Not all contracts require this back-and-forth negotiation stage. Standardized contracts often bypass this stage because their contents are simple. All participating parties are satisfied with their conditions from the beginning. Leases and non-disclosure agreements (NDA) are good examples of this. 

It’s a good idea to identify the kind of contract you’re dealing with so you know when it's appropriate for redlining. 

6 tips for effective contract redlining

#1 Go slow

Odds are, you want the contract lifecycle process to run as quickly and smoothly as possible. After all, the contents of a contract aren’t actionable until it’s been finalized and signed. However, don’t move too fast during the contract redlining process. 

This stage of the process is designed to identify errors or discrepancies that could create bottlenecks later in the contract’s lifecycle. If you review it too quickly, you increase the risk of those errors slipping through to the finalized document. It’s worth it to take the extra time to ensure the contract's terms and conditions are accurate.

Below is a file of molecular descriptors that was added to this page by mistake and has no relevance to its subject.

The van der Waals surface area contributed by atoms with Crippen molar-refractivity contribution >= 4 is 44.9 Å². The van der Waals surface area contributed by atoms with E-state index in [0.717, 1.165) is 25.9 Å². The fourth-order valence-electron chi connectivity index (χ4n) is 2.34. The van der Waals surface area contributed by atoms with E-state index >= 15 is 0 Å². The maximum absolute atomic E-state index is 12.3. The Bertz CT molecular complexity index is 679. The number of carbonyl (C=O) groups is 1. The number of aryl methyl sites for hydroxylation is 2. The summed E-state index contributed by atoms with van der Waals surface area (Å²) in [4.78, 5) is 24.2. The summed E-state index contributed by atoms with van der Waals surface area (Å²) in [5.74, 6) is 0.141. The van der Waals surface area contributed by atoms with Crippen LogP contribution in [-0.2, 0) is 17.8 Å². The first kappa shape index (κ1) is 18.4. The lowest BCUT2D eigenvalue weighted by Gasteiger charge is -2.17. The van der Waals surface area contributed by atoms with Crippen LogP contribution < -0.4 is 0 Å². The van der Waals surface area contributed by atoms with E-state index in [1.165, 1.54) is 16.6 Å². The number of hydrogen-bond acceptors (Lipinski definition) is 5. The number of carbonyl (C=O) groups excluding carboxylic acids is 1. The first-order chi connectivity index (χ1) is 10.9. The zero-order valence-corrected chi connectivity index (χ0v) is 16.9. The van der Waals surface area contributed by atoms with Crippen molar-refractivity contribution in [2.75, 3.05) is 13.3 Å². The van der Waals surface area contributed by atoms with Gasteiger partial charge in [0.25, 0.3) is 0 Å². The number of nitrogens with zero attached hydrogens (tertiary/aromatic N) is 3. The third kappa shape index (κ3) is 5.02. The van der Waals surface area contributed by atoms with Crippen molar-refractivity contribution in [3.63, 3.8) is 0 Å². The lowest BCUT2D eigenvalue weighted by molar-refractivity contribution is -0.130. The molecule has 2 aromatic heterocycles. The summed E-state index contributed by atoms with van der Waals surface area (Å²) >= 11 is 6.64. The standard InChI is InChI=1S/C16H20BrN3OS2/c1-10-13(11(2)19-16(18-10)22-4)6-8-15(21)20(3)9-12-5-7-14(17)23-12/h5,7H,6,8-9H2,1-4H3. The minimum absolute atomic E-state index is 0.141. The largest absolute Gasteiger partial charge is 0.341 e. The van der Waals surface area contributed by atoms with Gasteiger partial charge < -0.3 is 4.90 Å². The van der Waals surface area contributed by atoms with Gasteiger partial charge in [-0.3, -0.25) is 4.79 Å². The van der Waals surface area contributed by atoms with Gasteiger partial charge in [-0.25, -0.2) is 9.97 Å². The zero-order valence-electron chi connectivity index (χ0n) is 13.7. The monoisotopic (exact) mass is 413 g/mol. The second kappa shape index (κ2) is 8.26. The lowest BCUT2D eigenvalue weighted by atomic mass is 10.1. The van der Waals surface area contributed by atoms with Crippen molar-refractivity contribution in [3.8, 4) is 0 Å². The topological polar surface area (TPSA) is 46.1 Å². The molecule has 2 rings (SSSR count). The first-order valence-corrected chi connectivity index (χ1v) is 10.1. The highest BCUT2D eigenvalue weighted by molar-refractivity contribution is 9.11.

#2 Always explain your redline comments

It can be helpful to explain your thinking behind suggested redline changes. Adding this context provides the other signing party with background information to help them understand you better. Giving this extra information can make signers more likely to agree with you because they see your reasoning as a logical revision to the document. 

“The right answer is always ‘no, however…’ or ‘yes, but…’. Always find a path forward.”

~ Jonathan Franz, Head of Legal, Crunchbase

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Make it a habit to include the “why” behind your revisions. Include links to resources that can support your suggestions. Now, there are a few exceptions to this best practice. The first includes any obvious or minor formatting changes that often won’t require an explanation. The second is any revisions that are better suited during a live conversation. Always make sure to keep an open dialog for boosted transparency throughout the contract redlining process. 

#3 Consider redrafting large redline revisions